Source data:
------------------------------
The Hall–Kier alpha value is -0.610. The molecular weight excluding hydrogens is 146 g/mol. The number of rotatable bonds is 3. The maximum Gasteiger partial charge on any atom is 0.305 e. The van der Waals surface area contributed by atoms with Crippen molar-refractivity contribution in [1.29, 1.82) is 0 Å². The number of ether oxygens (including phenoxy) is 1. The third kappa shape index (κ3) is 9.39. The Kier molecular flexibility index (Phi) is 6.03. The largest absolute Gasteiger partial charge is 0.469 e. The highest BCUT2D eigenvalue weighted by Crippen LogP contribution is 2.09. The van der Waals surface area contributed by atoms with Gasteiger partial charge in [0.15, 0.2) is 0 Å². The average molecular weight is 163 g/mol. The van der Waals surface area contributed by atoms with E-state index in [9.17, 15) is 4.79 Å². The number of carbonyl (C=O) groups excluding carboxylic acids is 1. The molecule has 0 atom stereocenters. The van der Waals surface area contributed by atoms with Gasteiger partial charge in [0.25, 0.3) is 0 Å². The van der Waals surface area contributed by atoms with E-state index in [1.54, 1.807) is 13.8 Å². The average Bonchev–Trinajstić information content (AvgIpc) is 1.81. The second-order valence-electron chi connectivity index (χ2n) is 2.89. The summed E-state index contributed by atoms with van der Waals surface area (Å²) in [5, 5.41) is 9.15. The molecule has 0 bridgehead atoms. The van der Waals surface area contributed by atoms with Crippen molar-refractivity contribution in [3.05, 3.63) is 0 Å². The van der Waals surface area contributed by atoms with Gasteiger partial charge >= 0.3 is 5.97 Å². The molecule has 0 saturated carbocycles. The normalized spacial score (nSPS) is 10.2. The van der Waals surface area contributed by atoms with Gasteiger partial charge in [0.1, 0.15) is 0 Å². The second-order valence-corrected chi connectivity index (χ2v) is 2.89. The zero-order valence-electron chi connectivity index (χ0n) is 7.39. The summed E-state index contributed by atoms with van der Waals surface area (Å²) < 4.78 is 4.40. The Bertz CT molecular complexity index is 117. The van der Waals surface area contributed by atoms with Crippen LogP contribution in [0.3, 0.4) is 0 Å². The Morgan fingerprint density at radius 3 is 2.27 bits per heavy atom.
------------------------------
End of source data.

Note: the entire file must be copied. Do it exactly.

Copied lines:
The Hall–Kier alpha value is -0.610. The molecular weight excluding hydrogens is 146 g/mol. The number of rotatable bonds is 3. The maximum Gasteiger partial charge on any atom is 0.305 e. The van der Waals surface area contributed by atoms with Crippen molar-refractivity contribution in [1.29, 1.82) is 0 Å². The number of ether oxygens (including phenoxy) is 1. The third kappa shape index (κ3) is 9.39. The Kier molecular flexibility index (Phi) is 6.03. The largest absolute Gasteiger partial charge is 0.469 e. The highest BCUT2D eigenvalue weighted by Crippen LogP contribution is 2.09. The van der Waals surface area contributed by atoms with Gasteiger partial charge in [0.15, 0.2) is 0 Å². The average molecular weight is 163 g/mol. The van der Waals surface area contributed by atoms with E-state index in [9.17, 15) is 4.79 Å². The number of carbonyl (C=O) groups excluding carboxylic acids is 1. The molecule has 0 atom stereocenters. The van der Waals surface area contributed by atoms with Gasteiger partial charge in [0.25, 0.3) is 0 Å². The van der Waals surface area contributed by atoms with E-state index in [1.54, 1.807) is 13.8 Å². The average Bonchev–Trinajstić information content (AvgIpc) is 1.81. The second-order valence-electron chi connectivity index (χ2n) is 2.89. The summed E-state index contributed by atoms with van der Waals surface area (Å²) in [5, 5.41) is 9.15. The molecule has 0 bridgehead atoms. The van der Waals surface area contributed by atoms with Crippen molar-refractivity contribution in [3.05, 3.63) is 0 Å². The van der Waals surface area contributed by atoms with Gasteiger partial charge >= 0.3 is 5.97 Å². The molecule has 0 saturated carbocycles. The normalized spacial score (nSPS) is 10.2. The van der Waals surface area contributed by atoms with Gasteiger partial charge in [0.1, 0.15) is 0 Å². The second-order valence-corrected chi connectivity index (χ2v) is 2.89. The zero-order valence-electron chi connectivity index (χ0n) is 7.39. The summed E-state index contributed by atoms with van der Waals surface area (Å²) < 4.78 is 4.40. The Bertz CT molecular complexity index is 117. The van der Waals surface area contributed by atoms with Crippen LogP contribution in [0.3, 0.4) is 0 Å². The Morgan fingerprint density at radius 3 is 2.27 bits per heavy atom.